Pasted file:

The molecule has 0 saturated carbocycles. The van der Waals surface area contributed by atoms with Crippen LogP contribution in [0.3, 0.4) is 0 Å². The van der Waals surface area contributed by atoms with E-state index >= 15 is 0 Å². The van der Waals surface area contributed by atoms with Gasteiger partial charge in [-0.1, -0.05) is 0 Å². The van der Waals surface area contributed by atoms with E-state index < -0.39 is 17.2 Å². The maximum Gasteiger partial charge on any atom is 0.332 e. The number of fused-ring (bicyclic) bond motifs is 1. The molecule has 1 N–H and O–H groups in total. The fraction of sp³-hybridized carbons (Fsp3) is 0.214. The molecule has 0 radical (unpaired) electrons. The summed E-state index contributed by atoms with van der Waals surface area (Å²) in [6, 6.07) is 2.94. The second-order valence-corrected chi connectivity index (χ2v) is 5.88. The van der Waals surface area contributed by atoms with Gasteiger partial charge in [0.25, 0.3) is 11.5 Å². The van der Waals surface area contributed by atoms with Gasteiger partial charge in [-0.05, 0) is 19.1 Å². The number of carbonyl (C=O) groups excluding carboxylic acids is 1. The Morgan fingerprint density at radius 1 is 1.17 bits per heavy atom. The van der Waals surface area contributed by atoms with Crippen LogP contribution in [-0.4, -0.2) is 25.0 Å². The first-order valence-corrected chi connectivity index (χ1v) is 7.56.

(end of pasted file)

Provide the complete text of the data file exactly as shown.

The molecule has 0 saturated carbocycles. The van der Waals surface area contributed by atoms with Crippen LogP contribution in [0.3, 0.4) is 0 Å². The van der Waals surface area contributed by atoms with E-state index >= 15 is 0 Å². The van der Waals surface area contributed by atoms with Gasteiger partial charge in [-0.1, -0.05) is 0 Å². The van der Waals surface area contributed by atoms with E-state index < -0.39 is 17.2 Å². The maximum Gasteiger partial charge on any atom is 0.332 e. The number of fused-ring (bicyclic) bond motifs is 1. The molecule has 1 N–H and O–H groups in total. The fraction of sp³-hybridized carbons (Fsp3) is 0.214. The molecule has 0 radical (unpaired) electrons. The summed E-state index contributed by atoms with van der Waals surface area (Å²) in [6, 6.07) is 2.94. The second-order valence-corrected chi connectivity index (χ2v) is 5.88. The van der Waals surface area contributed by atoms with Gasteiger partial charge in [0.25, 0.3) is 11.5 Å². The van der Waals surface area contributed by atoms with Gasteiger partial charge in [-0.05, 0) is 19.1 Å². The number of carbonyl (C=O) groups excluding carboxylic acids is 1. The Morgan fingerprint density at radius 1 is 1.17 bits per heavy atom. The van der Waals surface area contributed by atoms with Crippen LogP contribution in [-0.4, -0.2) is 25.0 Å². The first-order valence-corrected chi connectivity index (χ1v) is 7.56.